Graduate School of Biomedical Sciences
Chicken anemia virus; Erythroid Progenitor Cells; Receptors, Erythropoietin; Capsid Proteins; Mitosis; Tumor Suppressor Protein p53; Ubiquitin-Protein Ligase Complexes; Apoptosis; Antineoplastic Agents; Academic Dissertations; Dissertations, UMMS
Most existing chemotherapeutics lack adequate specificity for transformed cells and therefore have high rates of collateral damage to normal tissue. Moreover, such therapies often depend on p53 to induce cell death and are ineffective on the large number of human cancers that have lost p53 function. The discovery of novel p53-independent cancer therapies is therefore of significant interest. The Chicken Anemia Virus protein Apoptin selectively induces apoptosis in transformed cells in a p53-independent manner while leaving normal primary cells unaffected. This selectivity is thought to be largely due to cell type-specific localization: in primary cells Apoptin is cytoplasmic, whereas in transformed cells the protein localizes to the nucleus. The basis for this cell type-specific localization remains to be determined. In this study, Apoptin is revealed to be a nucleo-cytoplasmic shuttling protein whose localization is mediated by an N-terminal nuclear export signal (NES) and a C-terminal nuclear localization signal (NLS). Both signals are required for cell type-specific localization, as Apoptin fragments containing either the NES or NLS fail to localize differently between transformed and primary cells. Significantly, cell type-specific localization can be rescued in trans by co-expression of the two separate fragments, which are able to interact through an Apoptin multimerization domain. Interestingly, this multimerization domain overlaps with the NES suggesting that these two activities may be functionally coupled in cytoplasmic retention in primary cell types. Factors present in transformed cells induce localization of Apoptin to the nucleus where a biochemically distinct, more soluble form of the protein exists.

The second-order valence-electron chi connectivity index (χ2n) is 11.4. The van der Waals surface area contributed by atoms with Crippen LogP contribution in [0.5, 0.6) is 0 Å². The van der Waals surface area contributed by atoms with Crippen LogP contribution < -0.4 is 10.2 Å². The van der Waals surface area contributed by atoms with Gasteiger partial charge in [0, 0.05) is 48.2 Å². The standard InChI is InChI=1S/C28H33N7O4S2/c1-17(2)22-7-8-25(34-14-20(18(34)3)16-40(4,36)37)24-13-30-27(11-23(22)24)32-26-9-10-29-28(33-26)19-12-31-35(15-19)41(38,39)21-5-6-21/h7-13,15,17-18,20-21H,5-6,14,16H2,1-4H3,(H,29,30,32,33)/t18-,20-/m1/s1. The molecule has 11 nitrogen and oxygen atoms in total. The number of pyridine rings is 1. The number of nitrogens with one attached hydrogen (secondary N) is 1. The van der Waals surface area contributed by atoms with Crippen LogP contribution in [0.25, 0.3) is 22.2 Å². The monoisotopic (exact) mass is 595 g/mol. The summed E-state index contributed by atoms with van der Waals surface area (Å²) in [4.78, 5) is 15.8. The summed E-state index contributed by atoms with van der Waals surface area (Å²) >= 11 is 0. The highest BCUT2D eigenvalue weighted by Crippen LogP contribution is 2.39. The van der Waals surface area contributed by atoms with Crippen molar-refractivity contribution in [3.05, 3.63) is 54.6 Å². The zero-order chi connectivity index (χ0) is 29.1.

Using affinity-purification and mass spectroscopy it was found that, specifically in transformed cells, Apoptin is associated with APC1, a subunit of the anaphase-promoting complex/cyclosome (APC/C). The APC/C is required to establish a mitotic cell-cycle checkpoint, and its inhibition results in G2/M arrest and apoptosis. Expression of wild type Apoptin in transformed cells inhibits APC/C function and induces G2/M arrest and apoptosis, whereas Apoptin mutants that are unable to associate with APC1 have no effect. In p53 null cells, ablation of APC1 by RNA interference induces a G2/M arrest and apoptosis analogous to that observed following Apoptin expression. Furthermore, Apoptin was found to induce the formation of PML bodies and to recruit APC/C subunits to these nuclear structures suggesting a mechanism involving sequestration and subsequent inhibition of the APC/C.
Thus, the results of this study clarify Apoptin cell type-specific localization behavior and explain the ability of Apoptin to induce apoptosis in transformed cells in the absence of p53. This study advances a newly emerging field of viral mechanisms of apoptosis involving G2/M arrest and APC/C modulation. The resultant p53-independent apoptosis suggests that the APC/C may be an attractive target for the development of anti-cancer drugs.
Heilman, DW. Dissecting the Mechanism for the Selective Induction of Apoptosis in Transformed Cells by CAV Apoptin: a Dissertation. (2006). University of Massachusetts Medical School. GSBS Dissertations and Theses. Paper 2. http://escholarship.umassmed.edu/gsbs_diss/2
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